Essay on Frankenstein: Frankenstein and Monster Humanity

Submitted By JacobMayforth
Words: 942
Pages: 4

Jacob Mayforth Frankenstein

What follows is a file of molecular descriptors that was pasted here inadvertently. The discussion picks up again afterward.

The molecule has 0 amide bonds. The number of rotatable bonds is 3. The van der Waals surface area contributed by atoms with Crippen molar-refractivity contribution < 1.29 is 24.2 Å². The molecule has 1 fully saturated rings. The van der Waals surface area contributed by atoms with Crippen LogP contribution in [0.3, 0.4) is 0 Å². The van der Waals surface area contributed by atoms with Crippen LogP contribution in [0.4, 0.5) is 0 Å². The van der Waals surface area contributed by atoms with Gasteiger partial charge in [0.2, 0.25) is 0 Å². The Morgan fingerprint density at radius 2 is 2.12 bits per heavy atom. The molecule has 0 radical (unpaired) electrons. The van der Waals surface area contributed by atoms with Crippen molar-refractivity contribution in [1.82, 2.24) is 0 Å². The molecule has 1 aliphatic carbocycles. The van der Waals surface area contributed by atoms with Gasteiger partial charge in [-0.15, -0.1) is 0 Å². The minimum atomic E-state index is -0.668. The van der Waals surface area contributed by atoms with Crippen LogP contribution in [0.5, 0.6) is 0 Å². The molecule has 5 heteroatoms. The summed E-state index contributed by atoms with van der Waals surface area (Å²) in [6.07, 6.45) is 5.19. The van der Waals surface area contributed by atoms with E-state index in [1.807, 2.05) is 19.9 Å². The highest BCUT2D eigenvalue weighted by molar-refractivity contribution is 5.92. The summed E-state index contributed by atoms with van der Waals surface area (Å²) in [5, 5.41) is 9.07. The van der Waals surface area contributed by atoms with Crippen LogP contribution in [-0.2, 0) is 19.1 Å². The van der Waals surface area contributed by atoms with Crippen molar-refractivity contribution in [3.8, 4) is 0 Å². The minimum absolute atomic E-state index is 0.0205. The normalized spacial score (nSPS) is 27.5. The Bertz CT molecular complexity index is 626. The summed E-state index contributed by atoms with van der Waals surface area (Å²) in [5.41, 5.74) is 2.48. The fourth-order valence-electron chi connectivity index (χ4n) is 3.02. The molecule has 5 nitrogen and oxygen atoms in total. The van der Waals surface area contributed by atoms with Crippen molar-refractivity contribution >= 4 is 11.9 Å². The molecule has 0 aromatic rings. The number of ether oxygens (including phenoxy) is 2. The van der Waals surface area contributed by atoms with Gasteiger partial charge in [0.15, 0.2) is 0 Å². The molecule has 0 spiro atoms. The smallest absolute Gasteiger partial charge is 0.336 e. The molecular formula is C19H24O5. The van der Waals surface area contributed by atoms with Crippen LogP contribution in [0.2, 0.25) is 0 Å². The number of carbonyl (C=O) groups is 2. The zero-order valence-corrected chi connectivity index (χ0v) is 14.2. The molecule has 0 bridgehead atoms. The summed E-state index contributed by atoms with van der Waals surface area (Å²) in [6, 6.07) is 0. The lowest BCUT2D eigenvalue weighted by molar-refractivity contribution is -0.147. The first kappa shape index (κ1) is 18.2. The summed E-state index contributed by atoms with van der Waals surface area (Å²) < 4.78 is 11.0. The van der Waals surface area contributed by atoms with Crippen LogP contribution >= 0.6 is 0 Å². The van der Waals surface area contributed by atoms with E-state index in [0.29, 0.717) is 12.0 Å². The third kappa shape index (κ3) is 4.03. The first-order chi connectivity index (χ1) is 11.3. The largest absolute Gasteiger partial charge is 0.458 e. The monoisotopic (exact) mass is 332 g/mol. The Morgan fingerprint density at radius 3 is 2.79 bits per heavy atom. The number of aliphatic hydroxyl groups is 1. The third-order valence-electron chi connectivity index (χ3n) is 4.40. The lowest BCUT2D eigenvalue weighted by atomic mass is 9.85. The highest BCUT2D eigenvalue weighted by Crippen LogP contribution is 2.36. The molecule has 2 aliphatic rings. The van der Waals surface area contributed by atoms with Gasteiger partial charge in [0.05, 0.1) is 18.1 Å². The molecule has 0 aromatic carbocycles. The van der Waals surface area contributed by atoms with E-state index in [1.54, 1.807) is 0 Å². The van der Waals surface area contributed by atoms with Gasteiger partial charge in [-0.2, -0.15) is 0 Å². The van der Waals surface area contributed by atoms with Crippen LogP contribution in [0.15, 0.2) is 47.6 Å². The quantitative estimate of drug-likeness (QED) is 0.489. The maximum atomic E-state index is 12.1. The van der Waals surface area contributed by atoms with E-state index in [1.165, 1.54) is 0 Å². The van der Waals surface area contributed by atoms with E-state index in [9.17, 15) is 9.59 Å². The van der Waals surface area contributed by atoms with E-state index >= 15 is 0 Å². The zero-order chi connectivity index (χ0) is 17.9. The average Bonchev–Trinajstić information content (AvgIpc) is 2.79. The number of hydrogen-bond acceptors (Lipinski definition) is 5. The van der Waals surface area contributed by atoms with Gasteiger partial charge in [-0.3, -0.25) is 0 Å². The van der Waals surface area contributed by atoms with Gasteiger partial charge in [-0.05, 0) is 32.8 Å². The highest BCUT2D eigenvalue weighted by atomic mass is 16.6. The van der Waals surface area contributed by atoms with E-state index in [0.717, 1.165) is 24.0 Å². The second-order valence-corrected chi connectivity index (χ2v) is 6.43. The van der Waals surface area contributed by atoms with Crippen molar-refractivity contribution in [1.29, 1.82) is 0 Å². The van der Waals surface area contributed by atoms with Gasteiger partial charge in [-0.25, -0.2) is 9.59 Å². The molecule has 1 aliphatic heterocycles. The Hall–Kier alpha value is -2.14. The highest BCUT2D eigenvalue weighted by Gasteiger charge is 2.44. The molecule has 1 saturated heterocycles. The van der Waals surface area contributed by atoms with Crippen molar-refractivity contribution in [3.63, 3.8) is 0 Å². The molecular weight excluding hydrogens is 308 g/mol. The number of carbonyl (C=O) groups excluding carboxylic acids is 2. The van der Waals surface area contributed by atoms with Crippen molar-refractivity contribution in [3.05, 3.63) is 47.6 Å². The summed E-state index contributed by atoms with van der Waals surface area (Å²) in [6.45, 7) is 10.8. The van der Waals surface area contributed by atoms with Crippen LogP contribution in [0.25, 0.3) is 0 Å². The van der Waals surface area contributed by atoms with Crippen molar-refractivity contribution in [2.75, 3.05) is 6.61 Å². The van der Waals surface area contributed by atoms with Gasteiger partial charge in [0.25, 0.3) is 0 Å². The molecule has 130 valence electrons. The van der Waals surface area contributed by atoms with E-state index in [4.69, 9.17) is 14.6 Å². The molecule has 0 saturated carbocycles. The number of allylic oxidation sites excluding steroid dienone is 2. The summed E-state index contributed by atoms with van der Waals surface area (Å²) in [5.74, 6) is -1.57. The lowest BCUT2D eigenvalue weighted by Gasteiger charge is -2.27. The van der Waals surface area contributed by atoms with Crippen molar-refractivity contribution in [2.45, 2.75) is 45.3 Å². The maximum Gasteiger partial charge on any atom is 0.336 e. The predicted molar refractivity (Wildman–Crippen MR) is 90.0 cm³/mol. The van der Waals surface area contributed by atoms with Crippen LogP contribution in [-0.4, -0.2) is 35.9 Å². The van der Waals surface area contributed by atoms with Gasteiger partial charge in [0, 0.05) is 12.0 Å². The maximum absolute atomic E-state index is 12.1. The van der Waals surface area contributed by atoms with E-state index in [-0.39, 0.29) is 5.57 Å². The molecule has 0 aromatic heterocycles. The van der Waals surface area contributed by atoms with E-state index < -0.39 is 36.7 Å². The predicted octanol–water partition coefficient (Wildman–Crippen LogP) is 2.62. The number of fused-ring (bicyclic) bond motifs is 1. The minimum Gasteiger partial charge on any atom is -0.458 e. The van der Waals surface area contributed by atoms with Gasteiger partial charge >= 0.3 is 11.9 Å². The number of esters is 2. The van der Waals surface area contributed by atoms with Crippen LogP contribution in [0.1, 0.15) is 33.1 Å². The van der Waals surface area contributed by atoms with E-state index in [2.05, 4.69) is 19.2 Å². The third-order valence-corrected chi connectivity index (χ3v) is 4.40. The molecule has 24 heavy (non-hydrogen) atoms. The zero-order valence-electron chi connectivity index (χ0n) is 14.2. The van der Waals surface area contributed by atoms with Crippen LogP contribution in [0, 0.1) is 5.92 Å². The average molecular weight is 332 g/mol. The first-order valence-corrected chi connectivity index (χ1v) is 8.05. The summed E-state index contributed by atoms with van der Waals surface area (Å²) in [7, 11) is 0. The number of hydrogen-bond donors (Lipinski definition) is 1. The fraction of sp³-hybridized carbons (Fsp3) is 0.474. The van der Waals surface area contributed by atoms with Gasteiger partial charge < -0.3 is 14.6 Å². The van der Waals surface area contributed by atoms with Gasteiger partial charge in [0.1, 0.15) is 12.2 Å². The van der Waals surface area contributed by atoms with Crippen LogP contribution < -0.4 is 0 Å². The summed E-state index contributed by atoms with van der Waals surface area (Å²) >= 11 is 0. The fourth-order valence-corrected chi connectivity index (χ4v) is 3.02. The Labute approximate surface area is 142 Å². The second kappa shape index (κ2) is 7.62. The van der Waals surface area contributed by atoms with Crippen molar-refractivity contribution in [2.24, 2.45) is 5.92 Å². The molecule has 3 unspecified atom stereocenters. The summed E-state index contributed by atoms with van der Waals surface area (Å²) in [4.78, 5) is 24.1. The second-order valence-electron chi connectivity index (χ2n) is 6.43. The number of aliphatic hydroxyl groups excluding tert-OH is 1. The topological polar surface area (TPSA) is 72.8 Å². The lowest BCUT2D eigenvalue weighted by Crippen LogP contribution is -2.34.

Fear and Loathing in Genève At some point in their life everyone has had a monster. It was the embodiment of everything we feared as children, some faceless entity that lived beneath our beds and waited ever patiently for our tiny feet to drop into grabbing distance. At some point we were all afraid of the dark, but as we grew older we learned that this fear was irrational. We learned that monsters, or the monsters we imagined, didn’t exist. Knowledge overcame fear, and therein lays my answer to the question. What is a monster? It is a universal fear, something that can strike terror into the heart of anybody on the planet, and the only universal fear that exists for mankind is the fear of the unknown. Monsters are born out of ignorance; we fear what we do not know. Through evolutionary development the human race has picked up “Panphobia” or “a constant fear of an unknown cause.” I could try to describe this phobia better, but I believe that Steven King, the anointed Emperor of fear himself, hits it right on the head, “Nightmares exist outside of logic, and there’s little fun to be had in explanations. They’re antithetical to the poetry of fear. In a horror story, the victim keeps asking why. But there can be no explanation, and there shouldn’t be one. The unanswered mystery is what stays with us the longest, and it’s what we’ll remember in the end”. “Nightmares exist outside of logic”. Right off the bat King recognizes the basic universal phobia of all mankind. However King goes on to say “there is little fun to be had in explanations, they’re antithetical to the poetry of fear” meaning that to apply reason, logic, motive, what-have-you, to your monster is to remove the shadow of fear from it. So, if we can ever understand a monster, then is ceases being a monster. The question now is: What is a monster, if it is not a monster? I believe an example is in order. In the novel Frankenstein a child is killed. This act is described as monstrous, as it has no motive, or logic to it. It is a senseless murder, thus the townspeople are frightened and angered into quick justice, sentencing and killing an innocent woman. Frankenstein knows the identity of the true killer and seeks him out, but when the monster and the man meet, the monster explains all it desired was understanding, and the murder was an accident. Up until this point the monster had been simply that, a monster, but this sympathetic mission gives the monster humanity. The reader understands the monster now and, although he still committed the murder of a child, the reader seeks to feel sympathetic towards the creature, as does Frankenstein. What happens to a monster when it is not a monster? It becomes evil, maybe an evil that we can understand and sympathize with, but an evil still. Here is another example that doesn’t take place within 18th century literature. A man kills a husband and father of three; monstrous, no? However, later it is discovered that the killer did this with the motive to steal the man’s money and use it to feed his own kids, who need food and clothing of their own. The murderer is still guilty of the crime, but now we can sympathize with him. The act is no longer monstrous, only evil. So why does Mary Shelley give the monster a human side? If the purpose of a monster is to frighten and to torment, then why does she take away the one basic trait that makes things monstrous?